If You Want To See What The U.S. Broadband Market Really Looks Like, Take A Close Look At West Virginia
from the dysfunction-junction dept
While sexy Google Fiber deployments get the lion’s share of media attention these days, it’s the notably less sexy service in states like West Virginia that continue to perfectly exemplify just how broken U.S. broadband really is. Local Charleston Gazette reporter Eric Eyre has quietly done an amazing job the last few years chronicling West Virginia’s immense broadband dysfunction, from the State’s use of broadband stimulus subsidies on unused, overpowered routers and overpaid, redundant consultants, to state leaders’ attempts to bury reports highlighting how a cozy relationship with companies like Frontier, Verizon and Cisco has led to what can only be explained as systemic, statewide fraud on the taxpayer dime.
It’s of course the one-two punch of regulatory capture and the resulting lack of competition that are to thank for West Virginia’s problems, which certainly aren’t unique across the country. In state after state, the largest, incumbent ISPs throw cash at the state legislative process, allowing them to literally write state telecom law aimed at protecting their uncompetitive geographical fiefdoms from real competition. Because the nation’s suffering through a particularly nasty bout of partisan nitwit disease, when someone tries to do something about it, they’re ironically assailed as anti-business, anti-American, or anti-states’ rights.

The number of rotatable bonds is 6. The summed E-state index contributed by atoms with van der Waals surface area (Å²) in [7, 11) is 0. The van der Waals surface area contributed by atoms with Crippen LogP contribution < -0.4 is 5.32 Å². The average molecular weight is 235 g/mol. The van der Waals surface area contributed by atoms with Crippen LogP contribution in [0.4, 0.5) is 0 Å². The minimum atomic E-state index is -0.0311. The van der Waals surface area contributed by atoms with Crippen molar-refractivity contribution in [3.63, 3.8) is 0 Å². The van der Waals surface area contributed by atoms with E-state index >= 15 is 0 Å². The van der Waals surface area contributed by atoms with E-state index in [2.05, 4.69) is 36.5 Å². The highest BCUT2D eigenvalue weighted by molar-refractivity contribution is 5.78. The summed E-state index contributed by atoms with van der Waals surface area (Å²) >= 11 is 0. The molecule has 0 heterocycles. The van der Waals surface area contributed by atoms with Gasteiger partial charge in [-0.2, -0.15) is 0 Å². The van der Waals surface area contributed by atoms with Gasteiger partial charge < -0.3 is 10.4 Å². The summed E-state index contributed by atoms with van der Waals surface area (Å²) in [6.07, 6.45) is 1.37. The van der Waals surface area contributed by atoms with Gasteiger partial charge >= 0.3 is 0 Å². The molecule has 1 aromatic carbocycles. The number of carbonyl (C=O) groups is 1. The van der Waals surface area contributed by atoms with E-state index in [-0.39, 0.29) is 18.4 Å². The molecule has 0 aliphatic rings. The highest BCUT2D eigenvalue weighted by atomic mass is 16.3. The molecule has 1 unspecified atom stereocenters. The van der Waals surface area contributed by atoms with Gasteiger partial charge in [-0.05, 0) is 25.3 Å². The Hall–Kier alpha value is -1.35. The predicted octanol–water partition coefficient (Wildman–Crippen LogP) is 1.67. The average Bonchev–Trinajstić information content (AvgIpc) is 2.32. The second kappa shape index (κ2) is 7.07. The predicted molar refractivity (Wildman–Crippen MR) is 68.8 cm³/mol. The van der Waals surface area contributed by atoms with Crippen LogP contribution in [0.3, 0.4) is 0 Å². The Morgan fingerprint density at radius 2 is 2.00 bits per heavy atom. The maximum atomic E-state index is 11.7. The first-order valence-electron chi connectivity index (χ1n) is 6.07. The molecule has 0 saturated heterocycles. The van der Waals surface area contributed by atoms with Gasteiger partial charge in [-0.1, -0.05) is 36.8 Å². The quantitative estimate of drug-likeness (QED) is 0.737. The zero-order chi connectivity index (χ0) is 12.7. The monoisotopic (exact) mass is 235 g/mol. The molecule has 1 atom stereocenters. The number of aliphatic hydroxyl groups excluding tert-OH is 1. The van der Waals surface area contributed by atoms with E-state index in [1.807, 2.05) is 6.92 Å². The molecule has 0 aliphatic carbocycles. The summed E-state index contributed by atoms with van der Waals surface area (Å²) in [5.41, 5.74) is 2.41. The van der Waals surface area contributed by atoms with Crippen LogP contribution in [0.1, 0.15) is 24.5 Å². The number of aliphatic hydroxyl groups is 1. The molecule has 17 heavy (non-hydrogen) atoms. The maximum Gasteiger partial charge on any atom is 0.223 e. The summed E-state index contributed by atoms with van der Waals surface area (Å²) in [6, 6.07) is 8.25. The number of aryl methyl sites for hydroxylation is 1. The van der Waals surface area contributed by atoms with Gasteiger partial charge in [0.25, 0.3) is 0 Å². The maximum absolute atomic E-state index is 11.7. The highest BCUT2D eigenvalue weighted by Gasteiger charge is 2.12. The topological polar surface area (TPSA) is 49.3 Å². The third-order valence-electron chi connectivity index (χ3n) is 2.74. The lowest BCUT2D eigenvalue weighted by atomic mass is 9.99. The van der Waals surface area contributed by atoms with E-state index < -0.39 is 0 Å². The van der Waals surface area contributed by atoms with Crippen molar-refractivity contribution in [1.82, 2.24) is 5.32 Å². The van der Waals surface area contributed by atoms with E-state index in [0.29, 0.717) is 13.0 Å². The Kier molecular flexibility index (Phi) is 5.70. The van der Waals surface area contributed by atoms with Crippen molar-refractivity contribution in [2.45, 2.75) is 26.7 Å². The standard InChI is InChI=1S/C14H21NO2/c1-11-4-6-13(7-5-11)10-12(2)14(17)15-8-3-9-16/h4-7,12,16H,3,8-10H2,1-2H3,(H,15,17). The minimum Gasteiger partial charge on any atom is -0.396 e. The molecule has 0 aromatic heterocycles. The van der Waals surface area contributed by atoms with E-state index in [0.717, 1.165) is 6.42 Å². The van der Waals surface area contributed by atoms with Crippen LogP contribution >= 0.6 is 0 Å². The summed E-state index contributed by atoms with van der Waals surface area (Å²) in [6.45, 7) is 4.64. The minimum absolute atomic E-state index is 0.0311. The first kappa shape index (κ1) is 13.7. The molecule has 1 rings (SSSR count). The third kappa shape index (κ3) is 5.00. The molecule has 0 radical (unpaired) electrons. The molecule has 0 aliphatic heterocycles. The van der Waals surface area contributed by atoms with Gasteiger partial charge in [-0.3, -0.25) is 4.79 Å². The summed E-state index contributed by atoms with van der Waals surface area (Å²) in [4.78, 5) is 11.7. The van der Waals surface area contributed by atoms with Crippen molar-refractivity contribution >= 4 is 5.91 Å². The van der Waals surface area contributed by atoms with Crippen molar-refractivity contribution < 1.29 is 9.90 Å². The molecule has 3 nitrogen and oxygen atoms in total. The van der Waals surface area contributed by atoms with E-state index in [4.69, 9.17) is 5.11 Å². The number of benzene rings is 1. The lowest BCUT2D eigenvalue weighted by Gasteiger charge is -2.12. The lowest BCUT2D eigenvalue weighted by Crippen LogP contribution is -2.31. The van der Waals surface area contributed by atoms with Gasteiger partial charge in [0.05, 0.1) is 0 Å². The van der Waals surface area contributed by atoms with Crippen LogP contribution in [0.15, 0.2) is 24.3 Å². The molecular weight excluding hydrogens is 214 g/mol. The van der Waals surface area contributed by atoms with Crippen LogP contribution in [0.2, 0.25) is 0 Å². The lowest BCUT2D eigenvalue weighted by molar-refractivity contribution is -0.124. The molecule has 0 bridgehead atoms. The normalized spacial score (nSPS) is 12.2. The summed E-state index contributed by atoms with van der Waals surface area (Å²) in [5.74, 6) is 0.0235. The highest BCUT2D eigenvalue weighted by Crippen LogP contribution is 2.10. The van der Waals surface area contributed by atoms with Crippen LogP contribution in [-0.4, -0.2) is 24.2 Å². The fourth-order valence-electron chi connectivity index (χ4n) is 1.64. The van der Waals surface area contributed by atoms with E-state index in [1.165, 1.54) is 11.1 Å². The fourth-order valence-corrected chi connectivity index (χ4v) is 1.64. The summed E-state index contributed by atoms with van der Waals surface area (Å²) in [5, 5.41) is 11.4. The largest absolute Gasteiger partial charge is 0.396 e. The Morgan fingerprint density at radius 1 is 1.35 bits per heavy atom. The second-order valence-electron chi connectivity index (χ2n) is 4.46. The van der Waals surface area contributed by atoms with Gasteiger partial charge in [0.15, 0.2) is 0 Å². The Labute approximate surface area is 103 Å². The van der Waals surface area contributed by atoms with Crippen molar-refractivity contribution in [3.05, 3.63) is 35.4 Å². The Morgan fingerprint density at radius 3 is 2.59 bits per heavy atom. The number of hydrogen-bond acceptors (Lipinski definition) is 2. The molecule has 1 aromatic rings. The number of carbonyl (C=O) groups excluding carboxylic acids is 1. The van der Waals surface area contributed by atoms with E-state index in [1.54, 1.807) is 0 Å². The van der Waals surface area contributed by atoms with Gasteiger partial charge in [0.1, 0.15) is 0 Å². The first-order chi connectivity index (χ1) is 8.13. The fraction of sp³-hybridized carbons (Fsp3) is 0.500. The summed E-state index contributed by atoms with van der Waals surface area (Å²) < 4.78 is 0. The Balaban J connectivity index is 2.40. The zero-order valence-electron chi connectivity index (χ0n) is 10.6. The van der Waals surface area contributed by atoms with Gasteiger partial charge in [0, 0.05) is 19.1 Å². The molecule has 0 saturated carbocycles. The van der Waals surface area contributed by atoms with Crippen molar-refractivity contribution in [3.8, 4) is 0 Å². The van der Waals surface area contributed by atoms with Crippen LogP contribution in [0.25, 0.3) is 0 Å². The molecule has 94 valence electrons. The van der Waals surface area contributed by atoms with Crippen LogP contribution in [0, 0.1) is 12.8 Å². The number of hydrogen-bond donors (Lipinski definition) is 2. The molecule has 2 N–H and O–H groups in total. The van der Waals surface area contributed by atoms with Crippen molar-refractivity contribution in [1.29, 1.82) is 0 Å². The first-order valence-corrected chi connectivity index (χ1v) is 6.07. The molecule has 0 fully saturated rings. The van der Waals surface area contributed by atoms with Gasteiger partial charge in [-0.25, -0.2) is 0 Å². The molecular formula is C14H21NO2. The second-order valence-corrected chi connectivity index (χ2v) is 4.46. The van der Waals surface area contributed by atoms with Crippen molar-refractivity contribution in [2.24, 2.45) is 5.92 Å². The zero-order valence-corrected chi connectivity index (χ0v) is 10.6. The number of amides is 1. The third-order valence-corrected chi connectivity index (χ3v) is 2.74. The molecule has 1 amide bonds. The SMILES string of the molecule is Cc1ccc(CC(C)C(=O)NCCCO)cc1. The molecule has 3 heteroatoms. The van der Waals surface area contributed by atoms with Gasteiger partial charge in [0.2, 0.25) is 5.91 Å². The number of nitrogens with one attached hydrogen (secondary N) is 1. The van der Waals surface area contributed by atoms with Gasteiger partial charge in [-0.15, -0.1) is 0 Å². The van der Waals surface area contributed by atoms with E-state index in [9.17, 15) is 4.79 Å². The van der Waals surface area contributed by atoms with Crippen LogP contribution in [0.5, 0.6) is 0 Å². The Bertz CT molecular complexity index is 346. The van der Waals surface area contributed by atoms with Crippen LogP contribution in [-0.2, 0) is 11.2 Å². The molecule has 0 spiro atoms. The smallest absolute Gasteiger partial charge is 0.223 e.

I tend to focus on West Virginia as a shining example of this dysfunction because things have gotten so bad there, local players have stopped even the slightest pretense that the entire legislative process isn’t under the thumb of the country’s biggest and wealthiest telecom companies. Case in point is this latest report by Eyre citing complaints by West Virginia Delegate Randy Smith, who says things have reached the point where nobody, from any party, can get a bill through the West Virginia legislative process if it doesn’t first get approval from Frontier Communications. From a recent post to his Facebook page:
“As you know, Frontier Communications is the only game in town for many rural communities in West Virginia when it comes to Internet service. After introducing the legislation, I spoke with someone in leadership and was told it’d go nowhere because it would hurt Frontier. In other words, Frontier has its hands in our state Capitol…No wonder they’re called Frontier. Those are the kinds of speeds you’d expect on the American frontier in the 17th century.”
What reckless, dangerous bills was Smith trying to pass? One would have restricted ISPs from advertising their service as “broadband” unless it offered speeds of 10 Mbps (the FCC’s new definition is already 25 Mbps, or 10 Mbps for rural subsidized service). Another would have allowed consumers to take complaints about poor broadband service directly to State Attorney General Patrick Morrisey — if the state Public Service Commission refused to hear their complaints. But because both would have marginally threatened Frontier’s monopoly in the State, they weren’t even seriously considered. Frontier’s facing a lawsuit in the state for long repair delays and for advertising broadband speeds users can’t actually get.
Again, West Virginia’s certainly not unique; the ISP stranglehold over the state legislative process just tends to be more sophisticated and better obfuscated in larger States. Regardless of the state, attempts at reform are usually assailed by those professing to adore free markets, when more often than not what they really adore is being able to abuse government to help protect mono/duopoly revenues. That’s why, although it was massively overshadowed by the net neutrality vote the same day, yesterday’s FCC vote to begin gutting protectionist, ISP-written state laws is an incredibly important first step toward returning some degree of power back to local communities while taking the fight directly to the bloated and corrupt broadband industry status quo.